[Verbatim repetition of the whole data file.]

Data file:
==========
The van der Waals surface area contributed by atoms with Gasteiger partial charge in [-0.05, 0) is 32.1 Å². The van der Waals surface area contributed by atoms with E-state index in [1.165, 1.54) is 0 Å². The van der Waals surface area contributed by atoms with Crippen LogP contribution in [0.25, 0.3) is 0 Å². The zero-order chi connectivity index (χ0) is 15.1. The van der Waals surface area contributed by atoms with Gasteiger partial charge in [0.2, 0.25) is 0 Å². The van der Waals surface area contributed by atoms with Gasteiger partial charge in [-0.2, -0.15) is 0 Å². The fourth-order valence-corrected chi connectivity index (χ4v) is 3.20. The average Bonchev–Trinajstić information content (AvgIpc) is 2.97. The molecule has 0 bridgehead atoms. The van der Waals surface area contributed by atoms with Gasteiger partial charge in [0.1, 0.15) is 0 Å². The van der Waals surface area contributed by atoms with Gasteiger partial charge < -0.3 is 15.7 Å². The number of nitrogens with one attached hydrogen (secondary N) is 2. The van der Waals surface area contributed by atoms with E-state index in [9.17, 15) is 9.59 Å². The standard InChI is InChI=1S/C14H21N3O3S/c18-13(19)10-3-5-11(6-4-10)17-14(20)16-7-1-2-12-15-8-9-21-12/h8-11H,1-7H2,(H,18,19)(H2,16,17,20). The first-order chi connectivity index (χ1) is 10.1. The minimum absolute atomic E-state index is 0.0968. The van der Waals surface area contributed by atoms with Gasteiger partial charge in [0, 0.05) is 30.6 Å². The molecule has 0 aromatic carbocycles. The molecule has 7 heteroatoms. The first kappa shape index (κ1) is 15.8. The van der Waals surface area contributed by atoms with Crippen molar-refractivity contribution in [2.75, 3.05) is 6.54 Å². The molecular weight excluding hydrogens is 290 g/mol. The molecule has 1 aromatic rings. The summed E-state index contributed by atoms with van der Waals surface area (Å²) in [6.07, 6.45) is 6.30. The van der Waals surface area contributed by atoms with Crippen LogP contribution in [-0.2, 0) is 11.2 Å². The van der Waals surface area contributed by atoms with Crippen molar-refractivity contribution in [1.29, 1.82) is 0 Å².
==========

The van der Waals surface area contributed by atoms with Gasteiger partial charge in [-0.05, 0) is 32.1 Å². The van der Waals surface area contributed by atoms with E-state index in [1.165, 1.54) is 0 Å². The van der Waals surface area contributed by atoms with Crippen LogP contribution in [0.25, 0.3) is 0 Å². The zero-order chi connectivity index (χ0) is 15.1. The van der Waals surface area contributed by atoms with Gasteiger partial charge in [0.2, 0.25) is 0 Å². The van der Waals surface area contributed by atoms with Gasteiger partial charge in [-0.2, -0.15) is 0 Å². The fourth-order valence-corrected chi connectivity index (χ4v) is 3.20. The average Bonchev–Trinajstić information content (AvgIpc) is 2.97. The molecule has 0 bridgehead atoms. The van der Waals surface area contributed by atoms with Gasteiger partial charge in [0.1, 0.15) is 0 Å². The van der Waals surface area contributed by atoms with Gasteiger partial charge < -0.3 is 15.7 Å². The number of nitrogens with one attached hydrogen (secondary N) is 2. The van der Waals surface area contributed by atoms with E-state index in [9.17, 15) is 9.59 Å². The standard InChI is InChI=1S/C14H21N3O3S/c18-13(19)10-3-5-11(6-4-10)17-14(20)16-7-1-2-12-15-8-9-21-12/h8-11H,1-7H2,(H,18,19)(H2,16,17,20). The first-order chi connectivity index (χ1) is 10.1. The minimum absolute atomic E-state index is 0.0968. The van der Waals surface area contributed by atoms with Gasteiger partial charge in [0, 0.05) is 30.6 Å². The molecule has 0 aromatic carbocycles. The molecule has 7 heteroatoms. The first kappa shape index (κ1) is 15.8. The van der Waals surface area contributed by atoms with Crippen molar-refractivity contribution in [2.75, 3.05) is 6.54 Å². The molecular weight excluding hydrogens is 290 g/mol. The molecule has 1 aromatic rings. The summed E-state index contributed by atoms with van der Waals surface area (Å²) in [6.07, 6.45) is 6.30. The van der Waals surface area contributed by atoms with Crippen LogP contribution in [-0.2, 0) is 11.2 Å². The van der Waals surface area contributed by atoms with Crippen molar-refractivity contribution in [1.29, 1.82) is 0 Å².